Are you hanging on to worn-out baggage? Is there a particularly bad experience with the news media in your past? If so, what did you do with that experience? Generalizing that negative experience to all news media and all of their representatives is a common reaction. In the wake of being “burned” by a reporter, it may seem logical just to shut the door. Yet, you probably often see other executives who consistently do well, interview after news interview. Think they've never flubbed one? Don't believe it! The same thing has happened to lots of people, including those in some critically important positions. The only difference is that they decided to remain engaged in the process of shaping public opinion about their organizations.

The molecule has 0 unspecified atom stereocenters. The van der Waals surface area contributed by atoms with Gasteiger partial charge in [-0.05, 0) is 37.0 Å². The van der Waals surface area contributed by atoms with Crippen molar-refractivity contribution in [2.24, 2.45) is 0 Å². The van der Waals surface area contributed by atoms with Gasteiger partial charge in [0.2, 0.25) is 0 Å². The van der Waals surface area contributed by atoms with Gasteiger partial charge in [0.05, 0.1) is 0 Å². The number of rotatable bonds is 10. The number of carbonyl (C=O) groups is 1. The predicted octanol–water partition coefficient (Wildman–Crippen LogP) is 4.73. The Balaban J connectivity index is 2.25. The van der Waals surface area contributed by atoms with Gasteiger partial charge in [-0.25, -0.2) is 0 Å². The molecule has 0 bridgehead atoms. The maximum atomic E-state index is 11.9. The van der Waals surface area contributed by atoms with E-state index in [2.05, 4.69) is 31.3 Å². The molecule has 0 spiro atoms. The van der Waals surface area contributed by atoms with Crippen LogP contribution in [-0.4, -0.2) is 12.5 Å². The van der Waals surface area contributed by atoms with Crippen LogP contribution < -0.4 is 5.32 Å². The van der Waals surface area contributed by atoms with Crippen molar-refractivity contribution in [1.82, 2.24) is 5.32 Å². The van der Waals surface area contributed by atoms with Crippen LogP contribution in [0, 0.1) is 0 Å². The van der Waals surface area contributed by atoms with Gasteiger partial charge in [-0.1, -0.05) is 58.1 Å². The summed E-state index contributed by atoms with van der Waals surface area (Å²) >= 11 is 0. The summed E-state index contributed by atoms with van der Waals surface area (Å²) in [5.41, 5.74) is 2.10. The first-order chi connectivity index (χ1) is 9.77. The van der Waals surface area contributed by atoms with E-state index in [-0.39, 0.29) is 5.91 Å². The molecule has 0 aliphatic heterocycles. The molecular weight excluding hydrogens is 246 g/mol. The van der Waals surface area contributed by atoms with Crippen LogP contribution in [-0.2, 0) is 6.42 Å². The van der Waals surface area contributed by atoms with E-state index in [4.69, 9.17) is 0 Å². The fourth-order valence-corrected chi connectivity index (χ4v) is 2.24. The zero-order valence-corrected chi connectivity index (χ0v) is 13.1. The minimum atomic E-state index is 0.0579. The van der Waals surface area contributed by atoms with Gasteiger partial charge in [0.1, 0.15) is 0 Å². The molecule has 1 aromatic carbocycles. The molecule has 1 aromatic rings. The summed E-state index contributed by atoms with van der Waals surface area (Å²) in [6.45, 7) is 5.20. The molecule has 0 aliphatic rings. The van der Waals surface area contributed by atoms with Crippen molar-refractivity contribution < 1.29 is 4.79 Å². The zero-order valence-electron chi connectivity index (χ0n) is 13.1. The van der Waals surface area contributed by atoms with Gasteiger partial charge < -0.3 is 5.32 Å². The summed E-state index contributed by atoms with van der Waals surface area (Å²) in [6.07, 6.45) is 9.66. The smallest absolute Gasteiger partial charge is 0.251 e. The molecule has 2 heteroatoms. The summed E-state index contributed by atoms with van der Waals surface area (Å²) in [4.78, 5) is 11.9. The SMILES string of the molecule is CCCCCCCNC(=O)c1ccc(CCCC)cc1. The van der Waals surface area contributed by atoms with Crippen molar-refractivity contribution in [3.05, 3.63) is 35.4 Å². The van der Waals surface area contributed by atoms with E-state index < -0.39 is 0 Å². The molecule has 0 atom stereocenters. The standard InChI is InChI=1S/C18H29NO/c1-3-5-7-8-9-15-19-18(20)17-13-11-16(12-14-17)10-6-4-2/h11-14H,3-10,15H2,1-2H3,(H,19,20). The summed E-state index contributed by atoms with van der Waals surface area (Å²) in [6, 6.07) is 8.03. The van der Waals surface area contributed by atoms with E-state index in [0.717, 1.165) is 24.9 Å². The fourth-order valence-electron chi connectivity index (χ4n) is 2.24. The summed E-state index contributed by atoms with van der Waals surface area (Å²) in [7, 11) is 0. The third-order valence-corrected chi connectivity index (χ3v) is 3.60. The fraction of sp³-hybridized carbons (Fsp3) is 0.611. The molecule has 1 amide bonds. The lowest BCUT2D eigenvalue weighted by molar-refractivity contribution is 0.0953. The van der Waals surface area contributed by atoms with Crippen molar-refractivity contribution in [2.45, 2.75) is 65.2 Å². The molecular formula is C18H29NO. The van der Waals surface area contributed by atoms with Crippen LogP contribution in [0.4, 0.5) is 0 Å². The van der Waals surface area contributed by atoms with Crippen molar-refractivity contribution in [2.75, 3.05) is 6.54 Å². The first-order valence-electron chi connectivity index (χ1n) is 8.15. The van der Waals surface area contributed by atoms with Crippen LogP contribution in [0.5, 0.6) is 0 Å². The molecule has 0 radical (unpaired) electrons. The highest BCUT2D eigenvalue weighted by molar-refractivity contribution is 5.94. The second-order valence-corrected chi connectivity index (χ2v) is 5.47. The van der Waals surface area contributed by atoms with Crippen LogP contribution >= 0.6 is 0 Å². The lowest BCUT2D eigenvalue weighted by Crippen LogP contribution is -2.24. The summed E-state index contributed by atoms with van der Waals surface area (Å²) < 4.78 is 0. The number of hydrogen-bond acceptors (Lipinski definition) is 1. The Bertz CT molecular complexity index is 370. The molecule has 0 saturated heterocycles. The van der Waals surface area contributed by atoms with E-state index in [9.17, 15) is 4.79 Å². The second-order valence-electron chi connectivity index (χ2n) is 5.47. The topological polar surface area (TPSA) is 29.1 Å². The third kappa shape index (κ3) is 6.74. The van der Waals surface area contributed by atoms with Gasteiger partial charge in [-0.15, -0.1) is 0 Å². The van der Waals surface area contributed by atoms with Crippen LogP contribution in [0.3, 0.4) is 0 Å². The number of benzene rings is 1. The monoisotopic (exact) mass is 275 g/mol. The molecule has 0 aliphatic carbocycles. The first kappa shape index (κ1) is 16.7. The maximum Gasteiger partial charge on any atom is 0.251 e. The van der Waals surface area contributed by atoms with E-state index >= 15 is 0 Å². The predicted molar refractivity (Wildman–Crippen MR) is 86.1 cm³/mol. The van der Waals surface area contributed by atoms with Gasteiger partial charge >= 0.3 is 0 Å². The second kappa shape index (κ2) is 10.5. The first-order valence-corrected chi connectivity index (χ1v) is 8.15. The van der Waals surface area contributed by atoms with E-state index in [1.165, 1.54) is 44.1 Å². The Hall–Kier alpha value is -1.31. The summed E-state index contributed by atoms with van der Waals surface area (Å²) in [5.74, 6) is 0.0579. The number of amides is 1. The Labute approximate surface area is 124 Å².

Have you evaluated your attitudes about the news media? Even if you've never been burned, you may have some hardened attitudes toward the news media. Take a few moments to examine your perceptions. Make lists if you are so inclined, but put those perceptions into actual words.
Think of those things you dislike about the news media and those things you truly appreciate. Resist any urge to censor yourself with either list, but see if you can make the lists the same length.
What good does this do? First, it helps you make specific what otherwise may be vague perceptions, attitudes on which you may be basing unrealistic expectations about the news media. Second, most executives who really think this through recognize that they actually have a more balanced view of the news media than even they realized. Finally, once you ferret out these attitudes even without changing them, you will find it much easier to prevent negative perceptions from intruding in an actual news interview where they can damage your performance. Media training gives you the perfect outlet for this self-examination.